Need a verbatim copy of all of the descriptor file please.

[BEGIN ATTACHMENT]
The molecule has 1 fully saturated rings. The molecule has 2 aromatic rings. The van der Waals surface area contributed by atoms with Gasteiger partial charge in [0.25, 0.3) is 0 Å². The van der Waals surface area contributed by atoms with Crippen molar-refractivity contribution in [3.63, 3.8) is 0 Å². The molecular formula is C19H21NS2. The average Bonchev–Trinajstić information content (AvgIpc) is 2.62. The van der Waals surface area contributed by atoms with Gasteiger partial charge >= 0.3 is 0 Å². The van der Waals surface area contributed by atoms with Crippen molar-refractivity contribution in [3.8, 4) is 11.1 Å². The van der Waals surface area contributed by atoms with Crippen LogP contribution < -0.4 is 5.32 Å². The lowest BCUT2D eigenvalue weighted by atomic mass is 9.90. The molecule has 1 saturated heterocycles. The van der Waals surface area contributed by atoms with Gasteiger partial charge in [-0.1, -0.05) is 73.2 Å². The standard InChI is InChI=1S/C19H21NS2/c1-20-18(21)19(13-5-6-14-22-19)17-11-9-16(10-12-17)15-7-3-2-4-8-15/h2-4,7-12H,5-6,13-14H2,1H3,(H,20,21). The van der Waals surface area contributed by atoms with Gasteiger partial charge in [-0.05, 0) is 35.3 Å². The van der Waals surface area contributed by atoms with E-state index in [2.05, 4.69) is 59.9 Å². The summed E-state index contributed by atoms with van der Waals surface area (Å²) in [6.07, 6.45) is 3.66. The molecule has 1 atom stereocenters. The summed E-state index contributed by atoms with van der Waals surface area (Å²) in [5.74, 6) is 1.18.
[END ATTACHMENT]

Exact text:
The molecule has 1 fully saturated rings. The molecule has 2 aromatic rings. The van der Waals surface area contributed by atoms with Gasteiger partial charge in [0.25, 0.3) is 0 Å². The van der Waals surface area contributed by atoms with Crippen molar-refractivity contribution in [3.63, 3.8) is 0 Å². The molecular formula is C19H21NS2. The average Bonchev–Trinajstić information content (AvgIpc) is 2.62. The van der Waals surface area contributed by atoms with Gasteiger partial charge >= 0.3 is 0 Å². The van der Waals surface area contributed by atoms with Crippen molar-refractivity contribution in [3.8, 4) is 11.1 Å². The van der Waals surface area contributed by atoms with Crippen LogP contribution < -0.4 is 5.32 Å². The lowest BCUT2D eigenvalue weighted by atomic mass is 9.90. The molecule has 1 saturated heterocycles. The van der Waals surface area contributed by atoms with Gasteiger partial charge in [-0.1, -0.05) is 73.2 Å². The standard InChI is InChI=1S/C19H21NS2/c1-20-18(21)19(13-5-6-14-22-19)17-11-9-16(10-12-17)15-7-3-2-4-8-15/h2-4,7-12H,5-6,13-14H2,1H3,(H,20,21). The van der Waals surface area contributed by atoms with Gasteiger partial charge in [-0.05, 0) is 35.3 Å². The van der Waals surface area contributed by atoms with E-state index in [2.05, 4.69) is 59.9 Å². The summed E-state index contributed by atoms with van der Waals surface area (Å²) in [6.07, 6.45) is 3.66. The molecule has 1 atom stereocenters. The summed E-state index contributed by atoms with van der Waals surface area (Å²) in [5.74, 6) is 1.18.